Dozin' At The Knick

Grateful Dead

Grateful Dead / Arista Records, 1996

REVIEW BY: Christopher Thelen


Since the death of Jerry Garcia in 1995, fans of the Grateful Dead like myself have been lost. We've been able to get through the last year and a half with tapes made at shows and the promises of a final Dead album to be released from the few studio sessions the band did.

Instead of that album materializing, three multi-disc sets have appeared on the commercial front. (One of these, The Arista Years, is a blatant ripoff, featuring no new or rare tracks, and I refuse to buy it or review it, Deadhead or not a Deadhead.)

The latest set, Dozin' At The Knick, is a three-disc package compiling the Grateful Dead's 1990 stand at the Knickerbocker Arena just a few short weeks before keyboardist/vocalist Brent Mydland overdosed. (Just a question - why hasn't the band released any material with their final keyboardist Vince Welnick?) While this set has some minor flaws, it captures the early-'90s Dead almost perfectly.

The first disc features several songs that became show standards for the latter-day Dead, such as "Hell In A Bucket," "Walkin' Blues" and "When I Paint My Masterpiece." One track, "Dupree's Diamond Blues," is a surprise inclusion, but it also shows the track has lost the magic of the studio version (off of my_heart_sings_the_harmony_web_ad_alt_250 Aoxomoxoa).

Garcia's vocals seem strong, as does his playing - his fluid leads seem to serve as an extra voice in the light, airy pop of the Dead. Mydland's vocals, sorely missed after his death (not a criticism of Welnick), show strength for the band - as well as a rare obscenity that made me check that track twice in disbelief.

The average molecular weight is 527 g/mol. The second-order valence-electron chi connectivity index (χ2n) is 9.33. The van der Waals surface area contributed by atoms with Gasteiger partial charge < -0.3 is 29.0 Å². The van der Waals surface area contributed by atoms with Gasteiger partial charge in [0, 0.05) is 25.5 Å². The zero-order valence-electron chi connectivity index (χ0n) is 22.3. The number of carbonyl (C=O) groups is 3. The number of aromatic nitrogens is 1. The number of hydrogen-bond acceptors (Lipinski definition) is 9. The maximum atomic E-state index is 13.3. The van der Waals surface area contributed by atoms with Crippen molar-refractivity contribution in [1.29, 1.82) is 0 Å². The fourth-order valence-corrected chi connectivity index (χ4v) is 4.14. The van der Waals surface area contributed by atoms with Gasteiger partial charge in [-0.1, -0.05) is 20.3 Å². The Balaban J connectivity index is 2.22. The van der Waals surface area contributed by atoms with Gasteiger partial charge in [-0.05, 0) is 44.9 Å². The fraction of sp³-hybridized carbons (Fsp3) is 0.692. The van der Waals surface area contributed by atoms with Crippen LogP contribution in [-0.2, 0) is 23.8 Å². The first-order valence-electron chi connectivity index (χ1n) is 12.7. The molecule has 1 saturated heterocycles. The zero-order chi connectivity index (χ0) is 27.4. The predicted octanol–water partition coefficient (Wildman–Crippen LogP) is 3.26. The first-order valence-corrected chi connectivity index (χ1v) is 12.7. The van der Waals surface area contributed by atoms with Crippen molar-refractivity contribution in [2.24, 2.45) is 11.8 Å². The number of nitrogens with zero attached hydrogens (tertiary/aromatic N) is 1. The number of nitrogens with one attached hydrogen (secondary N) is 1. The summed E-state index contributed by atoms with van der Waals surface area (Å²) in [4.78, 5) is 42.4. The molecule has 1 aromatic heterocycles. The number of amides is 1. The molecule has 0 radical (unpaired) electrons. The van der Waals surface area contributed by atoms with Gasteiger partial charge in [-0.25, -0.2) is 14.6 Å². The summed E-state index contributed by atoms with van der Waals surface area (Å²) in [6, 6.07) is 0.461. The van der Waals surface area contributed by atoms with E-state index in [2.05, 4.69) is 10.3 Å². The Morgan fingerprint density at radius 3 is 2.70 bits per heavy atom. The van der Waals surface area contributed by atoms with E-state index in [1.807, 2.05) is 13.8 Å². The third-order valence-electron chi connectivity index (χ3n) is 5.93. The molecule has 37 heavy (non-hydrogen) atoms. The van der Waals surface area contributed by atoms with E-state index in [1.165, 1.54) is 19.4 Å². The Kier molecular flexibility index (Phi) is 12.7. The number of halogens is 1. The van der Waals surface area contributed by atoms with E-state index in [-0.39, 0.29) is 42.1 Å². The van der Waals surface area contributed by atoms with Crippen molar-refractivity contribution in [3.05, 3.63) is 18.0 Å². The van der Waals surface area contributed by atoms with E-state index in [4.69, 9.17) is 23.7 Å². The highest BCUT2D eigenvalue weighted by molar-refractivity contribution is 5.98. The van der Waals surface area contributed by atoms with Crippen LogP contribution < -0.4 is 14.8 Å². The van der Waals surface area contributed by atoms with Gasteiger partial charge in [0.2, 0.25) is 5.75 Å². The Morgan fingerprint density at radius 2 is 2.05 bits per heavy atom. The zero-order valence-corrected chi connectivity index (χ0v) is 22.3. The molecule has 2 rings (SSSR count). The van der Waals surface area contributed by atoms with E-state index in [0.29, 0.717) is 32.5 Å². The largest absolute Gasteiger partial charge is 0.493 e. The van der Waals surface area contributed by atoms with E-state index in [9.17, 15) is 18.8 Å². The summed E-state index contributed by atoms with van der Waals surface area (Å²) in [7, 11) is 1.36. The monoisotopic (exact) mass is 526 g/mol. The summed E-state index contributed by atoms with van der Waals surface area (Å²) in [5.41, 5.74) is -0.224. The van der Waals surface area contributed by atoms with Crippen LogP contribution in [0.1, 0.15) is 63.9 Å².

In one sense, you could view disc one as a representation of a typical first set from the Dead - I was there for the final show at Soldier Field, and damned if they didn't do "When I Paint My Masterpiece" in the first set.

Discs two and three, then, make up the typical second set. The second disc features some real gems, as well as some disappointments. "Playin' In The Band" has always been a great track, but this version seems to be missing something. The same can't be said for "Uncle John's Band," which is just as powerful as it was when it came out in 1970. One of the two gems on this set is the live "Terrapin Station," a song which only in the past few years have I really grown to appreciate. "Drums" sounds like quite a bit got cut from it, as does "Space" - even near the end, it wasn't unusual for the Dead to noodle around with this portion of the show for a half hour.

The final disc brings the second set to a close, and leaves us with a great encore. Leading out of "Space" is "The Wheel," long a favorite of mine. Garcia brings the tempo to a crawl with "Stella Blue," one of the better versions I've heard of a track I am not especially fond of. But the versoin of "Not Fade Away" fading into just the audience chanting the refrain - and then leading into "And We Bid You Goodnight" is just incredible.

But the real special moment on Dozin' At The Knick is the appearance of "I Will Take You Home," a track that often brings me to tears because of its beauty. Mydland was at the top of his form when he co-wrote this one, and this version shows why it is my favorite Dead song.

Dozin' At The Knick has its good and bad moments - much like a typical Dead show - but this one is the best Dead live album to come out since One From The Vault popped forth in 1990. This will definitely feed the appetites of my fellow Deadheads - but we haven't forgotten about the studio album.

Rating: B+

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© 1997 Christopher Thelen and The Daily Vault. All rights reserved. Review or any portion may not be reproduced without written permission. Cover art is the intellectual property of Grateful Dead / Arista Records, and is used for informational purposes only.